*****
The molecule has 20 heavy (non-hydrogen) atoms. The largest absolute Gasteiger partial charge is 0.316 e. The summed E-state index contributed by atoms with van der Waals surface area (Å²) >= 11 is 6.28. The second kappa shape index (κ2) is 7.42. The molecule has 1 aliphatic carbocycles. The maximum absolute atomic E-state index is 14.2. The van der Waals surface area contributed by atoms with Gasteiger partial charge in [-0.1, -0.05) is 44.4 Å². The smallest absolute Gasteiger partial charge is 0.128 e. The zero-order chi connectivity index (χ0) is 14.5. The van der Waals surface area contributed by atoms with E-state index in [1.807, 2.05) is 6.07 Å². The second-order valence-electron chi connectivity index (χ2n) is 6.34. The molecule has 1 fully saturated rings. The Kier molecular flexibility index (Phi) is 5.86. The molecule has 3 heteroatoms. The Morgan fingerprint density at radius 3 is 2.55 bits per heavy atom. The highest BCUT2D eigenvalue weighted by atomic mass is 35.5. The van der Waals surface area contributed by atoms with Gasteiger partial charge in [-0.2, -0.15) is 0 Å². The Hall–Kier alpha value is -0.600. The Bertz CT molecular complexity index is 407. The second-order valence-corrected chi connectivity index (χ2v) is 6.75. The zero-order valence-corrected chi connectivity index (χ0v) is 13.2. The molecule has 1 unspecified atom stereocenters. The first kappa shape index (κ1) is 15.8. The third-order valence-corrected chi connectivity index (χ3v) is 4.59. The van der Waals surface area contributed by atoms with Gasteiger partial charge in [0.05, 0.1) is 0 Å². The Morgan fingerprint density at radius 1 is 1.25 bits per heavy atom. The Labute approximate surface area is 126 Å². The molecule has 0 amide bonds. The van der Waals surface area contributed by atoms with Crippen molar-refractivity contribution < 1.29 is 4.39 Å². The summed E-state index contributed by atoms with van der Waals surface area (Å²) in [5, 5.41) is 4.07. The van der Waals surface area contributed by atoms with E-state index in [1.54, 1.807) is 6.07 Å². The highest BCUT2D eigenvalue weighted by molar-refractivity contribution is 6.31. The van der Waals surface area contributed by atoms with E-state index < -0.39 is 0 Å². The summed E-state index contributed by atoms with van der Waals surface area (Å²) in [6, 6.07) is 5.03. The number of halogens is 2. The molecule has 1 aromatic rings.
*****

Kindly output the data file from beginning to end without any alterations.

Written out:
The molecule has 20 heavy (non-hydrogen) atoms. The largest absolute Gasteiger partial charge is 0.316 e. The summed E-state index contributed by atoms with van der Waals surface area (Å²) >= 11 is 6.28. The second kappa shape index (κ2) is 7.42. The molecule has 1 aliphatic carbocycles. The maximum absolute atomic E-state index is 14.2. The van der Waals surface area contributed by atoms with Gasteiger partial charge in [-0.1, -0.05) is 44.4 Å². The smallest absolute Gasteiger partial charge is 0.128 e. The zero-order chi connectivity index (χ0) is 14.5. The van der Waals surface area contributed by atoms with E-state index in [1.807, 2.05) is 6.07 Å². The second-order valence-electron chi connectivity index (χ2n) is 6.34. The molecule has 1 fully saturated rings. The Kier molecular flexibility index (Phi) is 5.86. The molecule has 3 heteroatoms. The Morgan fingerprint density at radius 3 is 2.55 bits per heavy atom. The highest BCUT2D eigenvalue weighted by atomic mass is 35.5. The van der Waals surface area contributed by atoms with Gasteiger partial charge in [-0.2, -0.15) is 0 Å². The Hall–Kier alpha value is -0.600. The Bertz CT molecular complexity index is 407. The second-order valence-corrected chi connectivity index (χ2v) is 6.75. The zero-order valence-corrected chi connectivity index (χ0v) is 13.2. The molecule has 1 unspecified atom stereocenters. The first kappa shape index (κ1) is 15.8. The third-order valence-corrected chi connectivity index (χ3v) is 4.59. The van der Waals surface area contributed by atoms with Gasteiger partial charge in [0.05, 0.1) is 0 Å². The Morgan fingerprint density at radius 1 is 1.25 bits per heavy atom. The Labute approximate surface area is 126 Å². The molecule has 0 amide bonds. The van der Waals surface area contributed by atoms with Crippen molar-refractivity contribution < 1.29 is 4.39 Å². The summed E-state index contributed by atoms with van der Waals surface area (Å²) in [5, 5.41) is 4.07. The van der Waals surface area contributed by atoms with E-state index in [1.54, 1.807) is 6.07 Å². The highest BCUT2D eigenvalue weighted by molar-refractivity contribution is 6.31. The van der Waals surface area contributed by atoms with E-state index < -0.39 is 0 Å². The summed E-state index contributed by atoms with van der Waals surface area (Å²) in [6, 6.07) is 5.03. The number of halogens is 2. The molecule has 1 aromatic rings.